Higher Education Alone Cannot Bridge the Gap Between Jobseekers and Employers

Over the past few decades, jobs increasingly require some training or education beyond high school.  In 1973, 72% of jobs just required a high school degree, with only 12% of jobs requiring additional education or an Associate’s Degree, and 16% of jobs requiring a college degree or other advanced education.[82]  By 2020, this will have flipped, and only 36% of jobs will simply accept a high school degree, with nearly one-in-three jobs requiring some advanced education/Associates Degree (30%), and 35% requiring a college degree or other advanced education.[83] 

It is important to expand access to higher education.  Generally, the more education a person has, the more likely that person will be employed and earning a higher salary.[84]  However, higher education alone is not sufficient to bridge the skills gap between jobseekers and employers and expand access to economic mobility for all workers for three primary reasons: (1) not every person can afford a college or graduate degree, (2) a college degree does not provide the same benefits to workers of color and women in employment and salary, and (3) even with a college or graduate degree, workers must be prepared for lifelong learning and retraining during their career. 

Two generations ago, students could attend college for free[85] or pay for college while attending by working part-time and during summers, enabling them to graduate without any debt.  But, college tuition and fees have increased 1,120% since 1978.[86]  If the cost of attending college simply increased due to inflation over forty years, it would have gone up by only 275%.[87]  Part of this exponential increase is attributed to states dramatically reducing their funding for state colleges and universities, causing those institutions of higher education to pass the additional costs along to students.[88]  

Now, students must take on a substantial debt burden to pursue an advanced education. The cumulative student loan debt is now the second highest consumer debt in the United States—behind only mortgages.[89]  There are over 44 million Americans with student loan debt, and over 10% of these borrowers are delinquent or in default on their student loans.[90]  Due to demographic changes and the financial consequences of college and graduate debt, college enrollment declined for a sixth straight year for this past academic year (2017 to 2018).[91]  

Moreover, the rewards of higher education are not uniform.  People of color have to borrow substantially more money to finance their education, and this debt burden increases their likelihood of not completing their degree.[92]  Upon graduation from college, people of color are less likely to be employed than their white counterparts,[93] and they earn less than other college graduates.[94]  Even Black graduates of the most elite colleges and universities do not receive the same advantage in employment opportunities and salary—their prestigious degrees only make them as competitive as white job candidates from less selective universities.[95]  In 2015, Black people earned just 75% as much as white people in median hourly earnings.[96]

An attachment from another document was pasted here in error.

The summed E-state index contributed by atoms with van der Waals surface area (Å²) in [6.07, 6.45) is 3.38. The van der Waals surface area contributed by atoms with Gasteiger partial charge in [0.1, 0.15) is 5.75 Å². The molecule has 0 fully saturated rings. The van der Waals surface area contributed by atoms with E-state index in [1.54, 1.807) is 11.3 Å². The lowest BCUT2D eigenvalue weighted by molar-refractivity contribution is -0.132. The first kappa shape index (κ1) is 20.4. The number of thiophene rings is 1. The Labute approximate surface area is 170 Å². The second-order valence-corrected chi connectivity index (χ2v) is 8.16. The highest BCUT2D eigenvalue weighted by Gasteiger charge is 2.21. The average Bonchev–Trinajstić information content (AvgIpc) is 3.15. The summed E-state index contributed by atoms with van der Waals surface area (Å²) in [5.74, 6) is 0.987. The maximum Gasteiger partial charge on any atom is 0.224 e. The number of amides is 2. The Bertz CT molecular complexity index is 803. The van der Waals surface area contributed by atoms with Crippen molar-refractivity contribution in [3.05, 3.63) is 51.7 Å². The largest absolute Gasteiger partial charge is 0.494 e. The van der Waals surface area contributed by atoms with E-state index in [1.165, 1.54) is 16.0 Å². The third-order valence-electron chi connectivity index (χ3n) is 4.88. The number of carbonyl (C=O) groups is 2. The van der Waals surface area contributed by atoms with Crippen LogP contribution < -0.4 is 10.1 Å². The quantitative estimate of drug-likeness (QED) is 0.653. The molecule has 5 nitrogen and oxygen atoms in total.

Women also continue to earn less than men, regardless of their educational attainment.  Female college graduates earn 86 cents for every dollar paid to male college graduates, despite having nearly identical levels of experience and education.[97]  This pay discrimination persists throughout women’s careers, increasing during their prime earning years.[98]  Women of color, facing discrimination on the basis of race and gender, earn the least.  For every dollar paid to a white man, Black women are paid only 63 cents, and Latina women receive just 54 cents.[99]

Finally, due to the rapidly changing global economy and the onset of the Fourth Industrial Revolution, people—even those with college and graduate degrees—must continuously upgrade and expand their skill sets to adapt to changing technology and career fields.[100]  This means that both incumbent and new employees will need to have the flexibility to learn new skills on-the-job.[101]  The expectation of continuous learning and expansion of skills throughout one’s career is common among many professions, including law, medicine, computing and information technology, and all fields of academia and research.  Now, it will become the expectation for nearly all career fields.

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